Thu February 27, 2014

Exhibit: Historic Fight To Desegregate The Carolina Theatre

Carl Whisenton co-chaired "Confronting Change" exhibit committee at the Carolina Theatre. He stands next to segregated ticket window.
Credit Leoneda Inge

Fifty years ago, when African Americans wanted to watch a movie at the Carolina Theatre in downtown Durham, they had to climb 97 steps up to the second floor balcony.

Today, there’s a new Civil Rights exhibit on display outside that second floor balcony to honor the fight to desegregate the theater.

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History
7:39 am
Tue February 18, 2014

Rebuilding A Slave Cabin: 'Proud Of The Work We’ve Done'

WUNC's Leoneda Inge has been working to rebuild a slave cabin on the grounds of James Madison’s Montpelier estate

Updated 2/21/14: 

All this week, WUNC's Leoneda Inge is working with a team to re-construct a slave cabin that dates back to the early 1800s. The cabin is on the grounds at James Madison’s Montpelier in the Piedmont region of Virginia. The remains of the original slave cabin was discovered and excavated in 2010.  Leoneda and the team will be helping to rebuild the slave quarter at the actual site where it stood generations ago. She'll be blogging all week. We will excerpt her blog here and link to each day's entry.

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Business & Economy
5:28 pm
Fri February 14, 2014

'Perfect Storm' Could Put Damper On Valentine's Day Sales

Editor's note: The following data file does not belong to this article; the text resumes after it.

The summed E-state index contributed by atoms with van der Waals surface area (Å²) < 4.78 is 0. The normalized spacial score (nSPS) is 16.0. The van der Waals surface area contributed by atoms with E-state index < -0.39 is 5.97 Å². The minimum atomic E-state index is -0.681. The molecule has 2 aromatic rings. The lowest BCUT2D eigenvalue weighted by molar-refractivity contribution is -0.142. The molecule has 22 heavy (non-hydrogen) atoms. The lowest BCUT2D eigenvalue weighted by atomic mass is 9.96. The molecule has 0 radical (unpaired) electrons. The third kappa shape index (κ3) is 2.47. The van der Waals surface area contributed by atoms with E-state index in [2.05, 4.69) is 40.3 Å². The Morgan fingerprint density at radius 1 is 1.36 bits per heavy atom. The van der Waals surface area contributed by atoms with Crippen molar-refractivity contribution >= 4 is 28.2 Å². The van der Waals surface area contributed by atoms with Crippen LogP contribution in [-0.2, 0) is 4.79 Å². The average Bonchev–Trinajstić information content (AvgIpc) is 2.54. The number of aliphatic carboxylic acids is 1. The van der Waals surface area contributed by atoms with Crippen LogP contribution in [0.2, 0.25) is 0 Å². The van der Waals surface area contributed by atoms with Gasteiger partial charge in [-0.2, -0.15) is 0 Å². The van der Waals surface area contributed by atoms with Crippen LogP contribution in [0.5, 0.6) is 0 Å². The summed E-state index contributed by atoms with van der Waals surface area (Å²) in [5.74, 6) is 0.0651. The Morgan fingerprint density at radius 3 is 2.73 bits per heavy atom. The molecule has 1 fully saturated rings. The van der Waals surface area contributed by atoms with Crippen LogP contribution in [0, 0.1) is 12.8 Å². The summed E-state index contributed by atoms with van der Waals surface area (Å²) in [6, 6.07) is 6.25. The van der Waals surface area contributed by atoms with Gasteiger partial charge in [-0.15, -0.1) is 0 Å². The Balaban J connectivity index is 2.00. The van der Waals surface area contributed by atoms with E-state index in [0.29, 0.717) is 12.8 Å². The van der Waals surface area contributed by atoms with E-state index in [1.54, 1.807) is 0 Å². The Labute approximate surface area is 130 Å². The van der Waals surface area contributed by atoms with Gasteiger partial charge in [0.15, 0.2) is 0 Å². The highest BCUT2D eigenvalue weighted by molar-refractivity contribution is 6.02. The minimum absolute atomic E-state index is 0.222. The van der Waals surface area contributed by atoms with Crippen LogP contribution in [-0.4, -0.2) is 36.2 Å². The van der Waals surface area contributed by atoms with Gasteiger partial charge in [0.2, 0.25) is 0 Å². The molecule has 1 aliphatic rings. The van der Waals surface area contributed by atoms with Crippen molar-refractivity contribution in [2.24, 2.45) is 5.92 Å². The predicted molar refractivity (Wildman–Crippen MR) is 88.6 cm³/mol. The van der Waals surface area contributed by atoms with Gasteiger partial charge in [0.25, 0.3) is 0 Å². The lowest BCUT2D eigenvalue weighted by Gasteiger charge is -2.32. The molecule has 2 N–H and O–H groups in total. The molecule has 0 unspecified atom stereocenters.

Woman in downtown Chapel Hill shows off her Valentine's Day gift.
Credit Leoneda Inge

Florists across the state are working overtime to make sure the snow storm doesn’t wipe out Valentine’s Day sales.

A steady stream of customers in Chapel Hill made their way through the slush of melting snow to grab some flowers.

Charles House owns University Florist and Gifts on Franklin Street.  He says the snow and ice couldn’t have come at a worse time.

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Health
9:03 am
Fri February 7, 2014

Pretty In Pink: Rex Mobile Mammography Unit Hits The Road

Revlon is the biggest financial sponsor of the new Rex Healthcare Mobile Mammography Unit.
Credit Leoneda Inge

Rex Healthcare is back on the road with a brand new mobile mammography unit screening for breast cancer.

You can’t miss the shiny, pink and purple Mobile Mammography Unit.

“Yeah, we love it, she’s very pretty," said Wendy Avery, Mobile Mammography Coordinator.

The "pink" mammography unit is often called "she."  “She” welcomed about 25 women Thursday, parked outside Revlon’s manufacturing plant in Oxford.

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Business & Economy
5:00 am
Wed February 5, 2014

NC Farm Bureau Applauds New Farm Bill

Strickland Farms has been growing tobacco for generations in North Carolina.
Credit Leoneda Inge

The North Carolina Farm Bureau is applauding the passage of the new Farm Bill.  Leaders say it provides stability and certainty to the state’s largest industry.

Larry Wooten is President of the North Carolina Farm Bureau.  His family farms tobacco, corn and soybeans in Pender County.

“Very thankfully this extravaganza of a piece of legislation that took over two years to bring to fruition is finally passed the Senate and it’s headed to the President’s desk to be signed into law.”

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Business & Economy
1:18 pm
Mon February 3, 2014

Big Changes On The Way For Research Triangle Park

Josh Dunbar and Zachary Lyon of Falcon Engineering look at new plans for RTP.
Credit Leoneda Inge

The Research Triangle Foundation has announced plans for a major expansion - its first mixed-use development project since the park opened. In a matter of weeks, 100 acres of prime real estate in RTP became available. The Research Triangle Foundation scooped it up at a price tag of $17 million dollars.

Bob Geolas is President and CEO of the foundation: "Look it's a big idea, it's a big vision. As RTP was itself 50 years ago." Geolas says that big idea will become Park Center - a mix of residential, cafes, business and retail.